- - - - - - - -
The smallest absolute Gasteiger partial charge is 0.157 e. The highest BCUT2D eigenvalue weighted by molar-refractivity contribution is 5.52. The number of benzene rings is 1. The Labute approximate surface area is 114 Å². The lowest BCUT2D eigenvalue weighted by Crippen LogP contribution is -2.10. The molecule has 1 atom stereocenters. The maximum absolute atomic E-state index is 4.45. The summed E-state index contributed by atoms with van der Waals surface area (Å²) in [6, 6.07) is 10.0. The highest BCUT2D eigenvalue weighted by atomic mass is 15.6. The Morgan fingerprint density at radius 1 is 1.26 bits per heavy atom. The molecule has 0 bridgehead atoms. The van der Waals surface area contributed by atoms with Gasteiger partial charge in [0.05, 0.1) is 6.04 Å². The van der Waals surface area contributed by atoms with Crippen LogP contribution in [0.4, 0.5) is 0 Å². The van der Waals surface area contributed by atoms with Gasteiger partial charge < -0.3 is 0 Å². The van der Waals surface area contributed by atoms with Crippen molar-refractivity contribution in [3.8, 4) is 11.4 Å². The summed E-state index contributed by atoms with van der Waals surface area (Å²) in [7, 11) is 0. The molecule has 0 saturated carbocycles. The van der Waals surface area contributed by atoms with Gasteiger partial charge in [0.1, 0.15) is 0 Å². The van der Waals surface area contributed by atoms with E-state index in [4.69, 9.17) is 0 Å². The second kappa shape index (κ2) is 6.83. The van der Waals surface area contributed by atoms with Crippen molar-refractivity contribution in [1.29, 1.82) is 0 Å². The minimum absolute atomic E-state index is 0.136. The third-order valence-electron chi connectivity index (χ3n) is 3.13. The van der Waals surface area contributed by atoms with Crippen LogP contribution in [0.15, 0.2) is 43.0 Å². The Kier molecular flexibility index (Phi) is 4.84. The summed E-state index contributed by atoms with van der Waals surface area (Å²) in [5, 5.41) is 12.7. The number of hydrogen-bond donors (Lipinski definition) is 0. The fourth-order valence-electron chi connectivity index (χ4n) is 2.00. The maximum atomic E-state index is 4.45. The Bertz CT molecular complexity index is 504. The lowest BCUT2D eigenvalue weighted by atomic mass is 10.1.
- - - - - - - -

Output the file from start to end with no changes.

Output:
The smallest absolute Gasteiger partial charge is 0.157 e. The highest BCUT2D eigenvalue weighted by molar-refractivity contribution is 5.52. The number of benzene rings is 1. The Labute approximate surface area is 114 Å². The lowest BCUT2D eigenvalue weighted by Crippen LogP contribution is -2.10. The molecule has 1 atom stereocenters. The maximum absolute atomic E-state index is 4.45. The summed E-state index contributed by atoms with van der Waals surface area (Å²) in [6, 6.07) is 10.0. The highest BCUT2D eigenvalue weighted by atomic mass is 15.6. The Morgan fingerprint density at radius 1 is 1.26 bits per heavy atom. The molecule has 0 bridgehead atoms. The van der Waals surface area contributed by atoms with Gasteiger partial charge in [0.05, 0.1) is 6.04 Å². The van der Waals surface area contributed by atoms with Crippen LogP contribution in [0.4, 0.5) is 0 Å². The van der Waals surface area contributed by atoms with Gasteiger partial charge < -0.3 is 0 Å². The van der Waals surface area contributed by atoms with Crippen molar-refractivity contribution in [3.8, 4) is 11.4 Å². The summed E-state index contributed by atoms with van der Waals surface area (Å²) in [7, 11) is 0. The molecule has 0 saturated carbocycles. The van der Waals surface area contributed by atoms with Gasteiger partial charge in [0.1, 0.15) is 0 Å². The van der Waals surface area contributed by atoms with E-state index in [4.69, 9.17) is 0 Å². The second kappa shape index (κ2) is 6.83. The van der Waals surface area contributed by atoms with Crippen molar-refractivity contribution in [1.29, 1.82) is 0 Å². The minimum absolute atomic E-state index is 0.136. The third-order valence-electron chi connectivity index (χ3n) is 3.13. The van der Waals surface area contributed by atoms with Crippen LogP contribution in [0.15, 0.2) is 43.0 Å². The Kier molecular flexibility index (Phi) is 4.84. The summed E-state index contributed by atoms with van der Waals surface area (Å²) in [5, 5.41) is 12.7. The number of hydrogen-bond donors (Lipinski definition) is 0. The fourth-order valence-electron chi connectivity index (χ4n) is 2.00. The maximum atomic E-state index is 4.45. The Bertz CT molecular complexity index is 504. The lowest BCUT2D eigenvalue weighted by atomic mass is 10.1.